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(CDR-1212) Forensic Analysis of Superstorm Sandy Damage

Primary Author: Mr William M Hart PE CFCC PSP

Audience Focus: Advanced
Application Type: Application
Venue: 2013 AACE International Annual Meeting, Washington, DC, USA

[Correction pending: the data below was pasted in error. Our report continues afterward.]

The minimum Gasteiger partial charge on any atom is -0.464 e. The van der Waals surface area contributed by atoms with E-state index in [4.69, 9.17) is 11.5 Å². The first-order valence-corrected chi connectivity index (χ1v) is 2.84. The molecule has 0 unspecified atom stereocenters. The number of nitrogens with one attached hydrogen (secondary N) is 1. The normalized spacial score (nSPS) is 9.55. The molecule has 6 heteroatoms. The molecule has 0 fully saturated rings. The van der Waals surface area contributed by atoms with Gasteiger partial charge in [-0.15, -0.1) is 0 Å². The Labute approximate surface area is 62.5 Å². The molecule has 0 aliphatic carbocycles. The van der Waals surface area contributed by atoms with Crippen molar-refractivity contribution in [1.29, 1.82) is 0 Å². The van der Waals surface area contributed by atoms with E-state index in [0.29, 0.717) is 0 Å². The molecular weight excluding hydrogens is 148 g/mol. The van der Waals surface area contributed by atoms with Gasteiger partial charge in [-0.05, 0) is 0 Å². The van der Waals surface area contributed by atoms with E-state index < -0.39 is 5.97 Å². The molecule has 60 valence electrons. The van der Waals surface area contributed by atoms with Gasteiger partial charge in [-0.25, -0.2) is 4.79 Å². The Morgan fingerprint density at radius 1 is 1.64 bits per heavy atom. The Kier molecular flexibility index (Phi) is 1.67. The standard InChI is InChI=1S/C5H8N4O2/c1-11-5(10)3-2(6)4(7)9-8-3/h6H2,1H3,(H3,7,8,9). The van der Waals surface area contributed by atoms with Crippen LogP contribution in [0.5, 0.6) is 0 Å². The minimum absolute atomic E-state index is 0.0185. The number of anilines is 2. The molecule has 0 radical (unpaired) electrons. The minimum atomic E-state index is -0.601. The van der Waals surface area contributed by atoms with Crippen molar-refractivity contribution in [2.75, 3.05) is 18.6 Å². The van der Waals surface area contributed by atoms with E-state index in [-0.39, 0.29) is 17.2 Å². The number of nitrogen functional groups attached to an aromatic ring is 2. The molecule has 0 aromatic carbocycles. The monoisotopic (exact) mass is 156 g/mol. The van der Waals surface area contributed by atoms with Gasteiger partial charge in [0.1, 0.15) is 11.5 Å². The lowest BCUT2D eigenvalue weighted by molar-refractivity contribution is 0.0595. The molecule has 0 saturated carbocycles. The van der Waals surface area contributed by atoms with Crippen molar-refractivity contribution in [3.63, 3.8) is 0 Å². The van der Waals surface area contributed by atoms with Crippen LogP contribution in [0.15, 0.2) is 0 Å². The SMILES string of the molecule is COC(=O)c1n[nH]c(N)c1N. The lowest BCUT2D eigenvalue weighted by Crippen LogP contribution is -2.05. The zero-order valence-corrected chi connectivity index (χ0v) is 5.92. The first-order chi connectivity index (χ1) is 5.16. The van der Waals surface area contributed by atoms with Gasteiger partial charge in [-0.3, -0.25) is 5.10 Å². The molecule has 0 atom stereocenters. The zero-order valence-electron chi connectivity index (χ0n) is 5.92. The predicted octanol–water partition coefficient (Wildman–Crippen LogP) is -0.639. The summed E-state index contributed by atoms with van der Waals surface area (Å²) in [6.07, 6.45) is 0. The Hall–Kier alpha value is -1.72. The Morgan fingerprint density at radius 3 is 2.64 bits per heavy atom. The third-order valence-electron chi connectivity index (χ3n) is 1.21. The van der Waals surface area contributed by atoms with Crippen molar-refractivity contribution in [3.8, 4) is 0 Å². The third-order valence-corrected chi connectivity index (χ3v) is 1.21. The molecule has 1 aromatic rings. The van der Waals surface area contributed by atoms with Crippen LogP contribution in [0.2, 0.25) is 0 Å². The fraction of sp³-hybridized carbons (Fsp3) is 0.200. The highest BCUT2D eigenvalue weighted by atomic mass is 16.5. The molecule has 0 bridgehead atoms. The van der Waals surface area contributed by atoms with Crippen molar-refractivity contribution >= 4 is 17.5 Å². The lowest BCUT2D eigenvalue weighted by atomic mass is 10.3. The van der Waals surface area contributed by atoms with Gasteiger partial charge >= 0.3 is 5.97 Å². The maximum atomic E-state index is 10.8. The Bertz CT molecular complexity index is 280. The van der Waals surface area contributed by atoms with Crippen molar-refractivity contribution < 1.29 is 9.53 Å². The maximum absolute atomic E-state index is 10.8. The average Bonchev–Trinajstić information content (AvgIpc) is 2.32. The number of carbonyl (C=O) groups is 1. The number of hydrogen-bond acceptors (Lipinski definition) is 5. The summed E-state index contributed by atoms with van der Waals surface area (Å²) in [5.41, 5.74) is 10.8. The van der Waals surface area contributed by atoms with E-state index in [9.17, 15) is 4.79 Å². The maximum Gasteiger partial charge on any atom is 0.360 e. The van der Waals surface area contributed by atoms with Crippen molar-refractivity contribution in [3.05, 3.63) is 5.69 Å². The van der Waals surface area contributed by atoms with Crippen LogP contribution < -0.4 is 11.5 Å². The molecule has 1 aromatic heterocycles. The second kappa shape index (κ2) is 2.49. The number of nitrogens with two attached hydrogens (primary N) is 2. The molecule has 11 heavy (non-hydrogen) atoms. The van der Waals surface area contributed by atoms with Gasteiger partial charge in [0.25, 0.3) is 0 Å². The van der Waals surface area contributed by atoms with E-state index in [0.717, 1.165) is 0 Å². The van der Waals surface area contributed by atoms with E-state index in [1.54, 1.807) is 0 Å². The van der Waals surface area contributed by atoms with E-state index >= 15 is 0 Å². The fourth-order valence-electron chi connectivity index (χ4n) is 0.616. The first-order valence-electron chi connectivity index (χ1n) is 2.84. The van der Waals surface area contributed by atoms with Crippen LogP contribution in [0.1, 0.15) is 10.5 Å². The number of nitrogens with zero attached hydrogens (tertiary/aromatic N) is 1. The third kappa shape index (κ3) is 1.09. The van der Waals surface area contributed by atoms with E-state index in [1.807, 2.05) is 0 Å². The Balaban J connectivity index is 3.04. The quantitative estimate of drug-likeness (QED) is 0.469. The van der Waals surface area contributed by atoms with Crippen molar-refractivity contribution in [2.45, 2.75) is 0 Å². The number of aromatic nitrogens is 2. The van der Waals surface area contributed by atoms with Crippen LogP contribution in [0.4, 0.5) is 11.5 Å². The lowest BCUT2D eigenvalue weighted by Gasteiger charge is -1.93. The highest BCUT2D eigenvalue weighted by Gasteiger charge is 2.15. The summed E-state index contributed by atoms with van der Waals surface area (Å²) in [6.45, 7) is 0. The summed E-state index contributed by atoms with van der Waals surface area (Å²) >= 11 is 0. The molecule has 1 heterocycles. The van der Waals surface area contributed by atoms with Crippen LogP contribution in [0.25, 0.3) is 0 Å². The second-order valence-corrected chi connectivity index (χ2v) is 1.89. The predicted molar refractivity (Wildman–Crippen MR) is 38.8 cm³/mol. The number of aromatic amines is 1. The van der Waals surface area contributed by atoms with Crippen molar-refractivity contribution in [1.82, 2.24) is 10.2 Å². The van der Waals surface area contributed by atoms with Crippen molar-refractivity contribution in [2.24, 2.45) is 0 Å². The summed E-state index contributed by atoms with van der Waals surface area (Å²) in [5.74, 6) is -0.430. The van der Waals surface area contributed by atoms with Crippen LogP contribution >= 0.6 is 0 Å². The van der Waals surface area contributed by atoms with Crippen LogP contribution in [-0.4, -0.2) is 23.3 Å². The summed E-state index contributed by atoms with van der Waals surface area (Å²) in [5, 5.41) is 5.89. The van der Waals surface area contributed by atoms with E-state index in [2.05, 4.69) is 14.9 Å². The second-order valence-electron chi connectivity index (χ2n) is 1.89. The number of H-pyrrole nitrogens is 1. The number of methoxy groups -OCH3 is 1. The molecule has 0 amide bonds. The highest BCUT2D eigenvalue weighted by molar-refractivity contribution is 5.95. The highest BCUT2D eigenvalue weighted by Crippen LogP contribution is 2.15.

Abstract: When Superstorm Sandy approached the New Jersey Shore in late October 2012, there was an expectation by weather professionals and government agencies of a storm of historic proportions. However, all the warnings in the world could not have prepared New Jersey, New York, and other areas impacted by the storm for the devastation and tragedy that Sandy brought. Extensive news coverage of Sandy has described the devastation in detail: more than 650,000 housing units damaged or destroyed, primarily as a result of the storm surge, along with numerous business locations, many of which will never recover. With Sandy striking as “just” a superstorm and not a hurricane, determining the damage mechanism, particularly wind versus storm surge, is a critical issue in the insurance claims process for all property owners. Many policies cover damage caused by wind but not damage caused by storm surge, which is often considered flood, and therefore excluded or subject to extremely high deductibles and aggregated sublimits. Therefore, there has been considerable conflict between property owners and insurers as to the determination of the specific cause of Superstorm Sandy damage. Typically, when this conflict arises, a forensic construction expert or investigator is brought in to help resolve the issue. However, beyond the analyses of all the available data, there are many other challenges facing the forensic construction expert or investigator. In this case, such challenges include seeing “beyond the headlines” of Superstorm Sandy, while gathering all available information to formulate substantiated conclusions regarding the cause and origin of property damage.